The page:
Online vs Face-To-Face Administration of Impulse Control Disorder Questionnaires in Parkinson Disease: Does Method Matter?

Bonnie M. Scott, Robert S. Eisinger, Revath Sankar, Jared F. Benge, Robin C. Hilsabeck, Michael S. Okun, Aysegul Gunduz, Dawn Bowers

Research output: Contribution to journalArticlepeer-review

Abstract

Background and ObjectiveSocial desirability bias, the tendency to underreport undesirable behaviors, may be one reason patients with Parkinson disease (PD) underreport symptoms of impulse control disorders (ICDs).MethodsWe compared rates of ICD endorsement on questionnaires administered face-To-face and online in 60 patients with mild-To-moderate idiopathic PD. Participants also completed a self-report measure of social desirability.ResultsWe found a significantly higher prevalence of any ICD based on online (56.7%) vs in-person (33.3%) administration. Significantly higher endorsement of items related to hypersexuality in men and compulsive eating and buying in women were found with online administration. Social desirability bias was positively correlated with ICD symptom endorsement across all items and subscales.DiscussionThe results highlight the importance of social context/setting and the need for sensitivity and discretion when screening for ICD symptoms. Although a higher level of symptom endorsement does not necessarily imply a greater level of accuracy, more work is needed to determine which method of administration is most accurate for clinical and research practice.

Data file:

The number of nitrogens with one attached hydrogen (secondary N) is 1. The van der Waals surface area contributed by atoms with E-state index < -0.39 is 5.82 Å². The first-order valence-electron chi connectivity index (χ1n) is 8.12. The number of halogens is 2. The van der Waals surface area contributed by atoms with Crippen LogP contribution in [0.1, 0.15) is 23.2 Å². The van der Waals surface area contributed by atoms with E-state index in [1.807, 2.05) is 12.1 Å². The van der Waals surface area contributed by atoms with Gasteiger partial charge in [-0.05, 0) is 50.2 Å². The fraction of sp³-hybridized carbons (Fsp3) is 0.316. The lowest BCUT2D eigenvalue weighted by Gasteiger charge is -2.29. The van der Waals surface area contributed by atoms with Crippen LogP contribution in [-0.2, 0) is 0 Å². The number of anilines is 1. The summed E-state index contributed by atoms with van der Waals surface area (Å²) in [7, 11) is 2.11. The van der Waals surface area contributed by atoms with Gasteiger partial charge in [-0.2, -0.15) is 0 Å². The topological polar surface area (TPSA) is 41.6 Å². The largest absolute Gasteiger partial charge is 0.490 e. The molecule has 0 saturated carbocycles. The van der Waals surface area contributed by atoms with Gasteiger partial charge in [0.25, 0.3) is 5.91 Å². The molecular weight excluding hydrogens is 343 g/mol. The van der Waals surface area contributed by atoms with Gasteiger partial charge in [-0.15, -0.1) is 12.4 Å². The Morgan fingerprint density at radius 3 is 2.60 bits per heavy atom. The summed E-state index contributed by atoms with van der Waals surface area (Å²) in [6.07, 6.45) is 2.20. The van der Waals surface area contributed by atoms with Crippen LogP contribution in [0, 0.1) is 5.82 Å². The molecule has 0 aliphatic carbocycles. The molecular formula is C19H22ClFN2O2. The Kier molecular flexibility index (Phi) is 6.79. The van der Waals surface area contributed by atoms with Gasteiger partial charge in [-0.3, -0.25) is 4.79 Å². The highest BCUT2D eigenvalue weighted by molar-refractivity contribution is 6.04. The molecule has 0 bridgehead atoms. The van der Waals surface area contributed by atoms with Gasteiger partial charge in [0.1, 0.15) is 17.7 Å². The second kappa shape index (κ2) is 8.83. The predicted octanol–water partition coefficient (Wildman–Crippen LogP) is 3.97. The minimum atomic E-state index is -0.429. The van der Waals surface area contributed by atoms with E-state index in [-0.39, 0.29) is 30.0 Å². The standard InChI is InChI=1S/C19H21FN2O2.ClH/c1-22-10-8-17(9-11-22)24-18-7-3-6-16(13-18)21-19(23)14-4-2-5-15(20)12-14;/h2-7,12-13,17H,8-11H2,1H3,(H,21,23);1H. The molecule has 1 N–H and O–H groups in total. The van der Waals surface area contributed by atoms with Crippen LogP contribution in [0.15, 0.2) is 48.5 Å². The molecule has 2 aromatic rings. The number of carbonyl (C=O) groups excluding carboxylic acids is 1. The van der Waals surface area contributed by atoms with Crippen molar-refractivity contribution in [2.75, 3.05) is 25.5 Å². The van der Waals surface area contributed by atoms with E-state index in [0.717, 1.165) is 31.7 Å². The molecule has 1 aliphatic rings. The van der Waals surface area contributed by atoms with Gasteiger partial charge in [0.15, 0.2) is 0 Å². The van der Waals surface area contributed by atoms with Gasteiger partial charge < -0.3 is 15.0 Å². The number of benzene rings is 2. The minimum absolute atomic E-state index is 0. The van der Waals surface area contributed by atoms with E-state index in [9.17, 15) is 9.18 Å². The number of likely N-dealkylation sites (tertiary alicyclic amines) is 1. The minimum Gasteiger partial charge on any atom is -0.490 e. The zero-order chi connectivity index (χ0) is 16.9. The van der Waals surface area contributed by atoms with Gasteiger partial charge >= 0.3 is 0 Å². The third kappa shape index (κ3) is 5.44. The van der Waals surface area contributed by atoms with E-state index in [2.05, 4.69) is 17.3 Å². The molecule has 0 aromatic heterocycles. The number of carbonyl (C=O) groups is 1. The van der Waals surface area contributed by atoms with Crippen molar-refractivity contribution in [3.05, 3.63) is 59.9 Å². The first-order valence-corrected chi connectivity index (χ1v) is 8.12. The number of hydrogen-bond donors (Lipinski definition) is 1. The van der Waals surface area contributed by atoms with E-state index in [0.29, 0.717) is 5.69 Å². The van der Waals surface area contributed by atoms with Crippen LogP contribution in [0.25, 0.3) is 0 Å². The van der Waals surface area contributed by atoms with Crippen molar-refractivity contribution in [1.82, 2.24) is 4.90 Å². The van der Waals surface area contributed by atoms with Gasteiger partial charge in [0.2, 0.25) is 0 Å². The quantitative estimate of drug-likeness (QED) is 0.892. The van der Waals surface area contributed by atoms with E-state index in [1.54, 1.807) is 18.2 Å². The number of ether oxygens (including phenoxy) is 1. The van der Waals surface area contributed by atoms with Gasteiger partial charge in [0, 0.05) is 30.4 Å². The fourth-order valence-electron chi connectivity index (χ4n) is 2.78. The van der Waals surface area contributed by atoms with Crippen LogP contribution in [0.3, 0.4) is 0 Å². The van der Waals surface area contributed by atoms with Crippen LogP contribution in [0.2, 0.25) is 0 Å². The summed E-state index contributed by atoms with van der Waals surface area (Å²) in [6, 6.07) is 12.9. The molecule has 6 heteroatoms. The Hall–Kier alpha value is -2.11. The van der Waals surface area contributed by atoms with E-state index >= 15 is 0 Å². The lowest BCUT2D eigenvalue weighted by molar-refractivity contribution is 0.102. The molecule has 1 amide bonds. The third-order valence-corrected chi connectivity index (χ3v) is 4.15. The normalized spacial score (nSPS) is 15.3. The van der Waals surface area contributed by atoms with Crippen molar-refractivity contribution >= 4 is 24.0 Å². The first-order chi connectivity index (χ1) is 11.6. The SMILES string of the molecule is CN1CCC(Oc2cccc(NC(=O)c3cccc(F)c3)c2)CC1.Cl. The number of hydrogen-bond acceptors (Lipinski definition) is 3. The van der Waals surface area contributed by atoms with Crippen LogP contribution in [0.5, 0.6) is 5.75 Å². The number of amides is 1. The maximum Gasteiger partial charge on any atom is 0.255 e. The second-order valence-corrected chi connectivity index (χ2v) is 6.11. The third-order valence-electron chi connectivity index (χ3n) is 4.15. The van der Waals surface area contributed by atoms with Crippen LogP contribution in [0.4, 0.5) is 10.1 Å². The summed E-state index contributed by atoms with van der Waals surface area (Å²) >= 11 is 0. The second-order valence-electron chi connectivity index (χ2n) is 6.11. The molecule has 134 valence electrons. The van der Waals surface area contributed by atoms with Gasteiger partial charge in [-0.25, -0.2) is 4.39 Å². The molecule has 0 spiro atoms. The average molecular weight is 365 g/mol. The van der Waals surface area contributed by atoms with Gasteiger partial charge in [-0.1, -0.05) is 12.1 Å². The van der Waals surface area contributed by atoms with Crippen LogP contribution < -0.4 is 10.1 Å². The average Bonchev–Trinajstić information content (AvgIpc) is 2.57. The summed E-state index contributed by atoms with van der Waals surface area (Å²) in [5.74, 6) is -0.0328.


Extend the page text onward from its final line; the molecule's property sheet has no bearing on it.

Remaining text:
Original languageEnglish (US)
Pages (from-to)E93-E97
JournalNeurology: Clinical Practice
Volume12
Issue number5
DOIs
StatePublished - Oct 1 2022
Externally publishedYes

ASJC Scopus subject areas

  • Clinical Neurology

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